• Psychiatric evaluation – During a psychiatric evaluation, behavioral health professionals ask about thoughts, moods, delusions, hallucinations, substance use, and risks for violence or suicide. This includes discussing personal and family history.
  • Using diagnostic criteria – Behavioral health professionals refer to the American Psychiatric Association’s guidelines for diagnosing schizophrenia.
  • Tests and screenings – Drug and alcohol screenings and other tests help rule out conditions with similar symptoms. Imaging tests like MRIs and CT scans may be recommended.

Schizophrenia Treatment Options

If you or a loved one need treatment for psychotic disorders, including schizophrenia, Mercy can help. We provide treatment services, second opinions and options for inpatient and outpatient care. Medication and therapy are common treatments for psychotic disorders. 

An important part of outpatient schizophrenia care involves reviewing the symptoms and social concerns caused by the disorder. This information is used to develop a complete treatment plan with outpatient services, including individual and group therapy as well as medication monitoring and management.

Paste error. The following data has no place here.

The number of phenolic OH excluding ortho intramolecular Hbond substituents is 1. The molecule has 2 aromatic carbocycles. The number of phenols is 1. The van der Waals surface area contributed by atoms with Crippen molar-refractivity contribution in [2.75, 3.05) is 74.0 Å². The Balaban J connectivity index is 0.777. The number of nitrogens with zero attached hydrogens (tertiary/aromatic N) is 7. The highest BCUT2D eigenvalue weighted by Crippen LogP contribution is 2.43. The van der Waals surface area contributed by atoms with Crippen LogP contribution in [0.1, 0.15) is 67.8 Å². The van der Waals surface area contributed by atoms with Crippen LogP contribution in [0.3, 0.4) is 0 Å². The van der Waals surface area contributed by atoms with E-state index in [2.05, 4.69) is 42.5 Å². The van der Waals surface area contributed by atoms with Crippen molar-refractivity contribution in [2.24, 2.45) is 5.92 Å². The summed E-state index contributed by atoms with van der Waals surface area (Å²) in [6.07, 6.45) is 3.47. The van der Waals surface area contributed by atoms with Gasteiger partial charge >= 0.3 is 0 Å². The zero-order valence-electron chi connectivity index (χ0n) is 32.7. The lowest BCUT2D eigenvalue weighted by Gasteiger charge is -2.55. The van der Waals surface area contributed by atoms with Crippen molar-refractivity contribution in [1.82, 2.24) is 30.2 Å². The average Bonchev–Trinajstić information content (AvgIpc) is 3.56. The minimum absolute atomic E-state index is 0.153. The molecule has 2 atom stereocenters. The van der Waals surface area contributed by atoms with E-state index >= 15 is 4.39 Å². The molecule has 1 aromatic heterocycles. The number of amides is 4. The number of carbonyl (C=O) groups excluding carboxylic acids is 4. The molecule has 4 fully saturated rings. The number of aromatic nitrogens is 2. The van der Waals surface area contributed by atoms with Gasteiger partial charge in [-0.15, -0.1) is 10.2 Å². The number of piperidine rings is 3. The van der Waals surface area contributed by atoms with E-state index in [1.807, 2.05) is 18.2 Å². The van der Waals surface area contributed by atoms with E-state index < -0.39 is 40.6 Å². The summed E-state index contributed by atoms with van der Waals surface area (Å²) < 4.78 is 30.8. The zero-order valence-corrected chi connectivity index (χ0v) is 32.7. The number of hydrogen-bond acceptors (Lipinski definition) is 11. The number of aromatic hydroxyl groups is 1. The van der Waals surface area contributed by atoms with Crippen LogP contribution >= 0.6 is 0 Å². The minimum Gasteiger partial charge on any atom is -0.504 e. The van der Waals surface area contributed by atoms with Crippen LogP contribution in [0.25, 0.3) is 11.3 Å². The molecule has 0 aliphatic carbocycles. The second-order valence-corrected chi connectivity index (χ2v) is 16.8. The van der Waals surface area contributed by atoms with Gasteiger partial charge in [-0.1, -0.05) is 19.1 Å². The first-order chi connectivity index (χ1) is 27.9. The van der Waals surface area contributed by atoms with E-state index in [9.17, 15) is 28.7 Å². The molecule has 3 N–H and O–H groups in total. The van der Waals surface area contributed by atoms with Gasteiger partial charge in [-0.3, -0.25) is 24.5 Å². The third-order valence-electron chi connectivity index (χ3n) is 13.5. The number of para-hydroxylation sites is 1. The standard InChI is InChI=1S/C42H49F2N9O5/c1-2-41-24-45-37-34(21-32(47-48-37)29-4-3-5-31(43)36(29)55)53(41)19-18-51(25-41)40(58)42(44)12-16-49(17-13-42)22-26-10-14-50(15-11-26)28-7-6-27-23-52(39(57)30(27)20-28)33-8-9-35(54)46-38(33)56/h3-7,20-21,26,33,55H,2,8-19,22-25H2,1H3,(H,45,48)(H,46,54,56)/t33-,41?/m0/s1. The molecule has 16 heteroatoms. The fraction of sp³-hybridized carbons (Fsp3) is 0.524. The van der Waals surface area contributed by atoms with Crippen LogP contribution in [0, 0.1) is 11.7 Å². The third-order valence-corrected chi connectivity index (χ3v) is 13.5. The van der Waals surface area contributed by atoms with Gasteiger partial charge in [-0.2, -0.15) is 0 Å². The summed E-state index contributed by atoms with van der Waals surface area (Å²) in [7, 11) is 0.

Counseling or talk therapy for psychotic disorders may include individual or family sessions and support groups. Most therapy is on an outpatient basis, but in severe cases where safety is a concern, hospitalization may be needed.

 

  • Cognitive-behavioral therapy (CBT) - CBT’s goal-oriented approach is effective in treating schizophrenia when combined with counseling. The methods used in CBT help people develop coping strategies for symptoms that don’t respond to medicine.
  • Supportive therapy - This type of therapy helps with understanding experiences and supporting life with schizophrenia. It focuses on the present and helping those diagnosed with schizophrenia improve their day-to-day functioning.
  • Cognitive enhancement therapy (CET) - CET helps people with schizophrenia understand their triggers and learn to improve their memory, attention, social awareness and other cognitive skills.

Complementary Health Approaches

Integrative health therapies such as acupuncture, meditation, healing touch, massage and nutrition can also be part of treatment plans. For example, omega-3 fatty acids in fish oil have shown promise for treating and managing schizophrenia.

At Mercy, we believe proper diagnosis and treatment of mental health conditions help people with schizophrenia live better lives. Mercy primary care providers and behavioral health professionals work closely together to coordinate care. We provide consultations, second opinions and a variety of options for ongoing treatment of psychotic disorders.

Lifelong care from a qualified behavioral health professional is needed for anyone diagnosed with schizophrenia.